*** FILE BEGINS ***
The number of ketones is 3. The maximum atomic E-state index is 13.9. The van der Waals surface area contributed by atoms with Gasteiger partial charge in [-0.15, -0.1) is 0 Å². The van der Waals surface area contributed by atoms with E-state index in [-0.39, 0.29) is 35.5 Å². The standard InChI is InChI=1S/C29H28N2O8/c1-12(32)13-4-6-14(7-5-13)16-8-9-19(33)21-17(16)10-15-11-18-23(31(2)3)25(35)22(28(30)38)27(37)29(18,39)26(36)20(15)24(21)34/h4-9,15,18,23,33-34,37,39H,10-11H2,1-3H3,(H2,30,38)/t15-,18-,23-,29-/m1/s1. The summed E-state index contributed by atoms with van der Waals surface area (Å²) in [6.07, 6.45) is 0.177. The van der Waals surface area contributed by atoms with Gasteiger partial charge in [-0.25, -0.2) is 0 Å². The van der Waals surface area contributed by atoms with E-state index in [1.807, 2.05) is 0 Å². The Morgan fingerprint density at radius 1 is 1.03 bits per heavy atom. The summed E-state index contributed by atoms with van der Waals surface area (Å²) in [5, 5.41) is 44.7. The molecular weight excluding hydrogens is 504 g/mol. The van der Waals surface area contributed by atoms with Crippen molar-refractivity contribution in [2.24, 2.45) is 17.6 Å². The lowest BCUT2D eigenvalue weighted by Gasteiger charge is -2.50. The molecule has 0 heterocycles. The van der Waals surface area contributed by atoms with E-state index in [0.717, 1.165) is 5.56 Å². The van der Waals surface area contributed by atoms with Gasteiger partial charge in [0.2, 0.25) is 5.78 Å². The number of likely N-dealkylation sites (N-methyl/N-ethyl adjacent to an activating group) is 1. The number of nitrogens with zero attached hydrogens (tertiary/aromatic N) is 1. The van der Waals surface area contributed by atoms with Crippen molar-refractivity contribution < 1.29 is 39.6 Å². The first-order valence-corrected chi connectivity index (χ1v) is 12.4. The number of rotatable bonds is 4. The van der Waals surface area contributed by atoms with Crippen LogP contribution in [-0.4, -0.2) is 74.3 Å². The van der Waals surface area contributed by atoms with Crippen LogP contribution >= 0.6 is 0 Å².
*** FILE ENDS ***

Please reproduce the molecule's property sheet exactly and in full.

The number of ketones is 3. The maximum atomic E-state index is 13.9. The van der Waals surface area contributed by atoms with Gasteiger partial charge in [-0.15, -0.1) is 0 Å². The van der Waals surface area contributed by atoms with E-state index in [-0.39, 0.29) is 35.5 Å². The standard InChI is InChI=1S/C29H28N2O8/c1-12(32)13-4-6-14(7-5-13)16-8-9-19(33)21-17(16)10-15-11-18-23(31(2)3)25(35)22(28(30)38)27(37)29(18,39)26(36)20(15)24(21)34/h4-9,15,18,23,33-34,37,39H,10-11H2,1-3H3,(H2,30,38)/t15-,18-,23-,29-/m1/s1. The summed E-state index contributed by atoms with van der Waals surface area (Å²) in [6.07, 6.45) is 0.177. The van der Waals surface area contributed by atoms with Gasteiger partial charge in [-0.25, -0.2) is 0 Å². The van der Waals surface area contributed by atoms with E-state index in [1.807, 2.05) is 0 Å². The Morgan fingerprint density at radius 1 is 1.03 bits per heavy atom. The summed E-state index contributed by atoms with van der Waals surface area (Å²) in [5, 5.41) is 44.7. The molecular weight excluding hydrogens is 504 g/mol. The van der Waals surface area contributed by atoms with Crippen molar-refractivity contribution in [2.24, 2.45) is 17.6 Å². The lowest BCUT2D eigenvalue weighted by Gasteiger charge is -2.50. The molecule has 0 heterocycles. The van der Waals surface area contributed by atoms with E-state index in [0.717, 1.165) is 5.56 Å². The van der Waals surface area contributed by atoms with Gasteiger partial charge in [0.2, 0.25) is 5.78 Å². The number of likely N-dealkylation sites (N-methyl/N-ethyl adjacent to an activating group) is 1. The number of nitrogens with zero attached hydrogens (tertiary/aromatic N) is 1. The van der Waals surface area contributed by atoms with Crippen molar-refractivity contribution < 1.29 is 39.6 Å². The first-order valence-corrected chi connectivity index (χ1v) is 12.4. The number of rotatable bonds is 4. The van der Waals surface area contributed by atoms with Crippen LogP contribution in [-0.4, -0.2) is 74.3 Å². The van der Waals surface area contributed by atoms with Crippen LogP contribution >= 0.6 is 0 Å².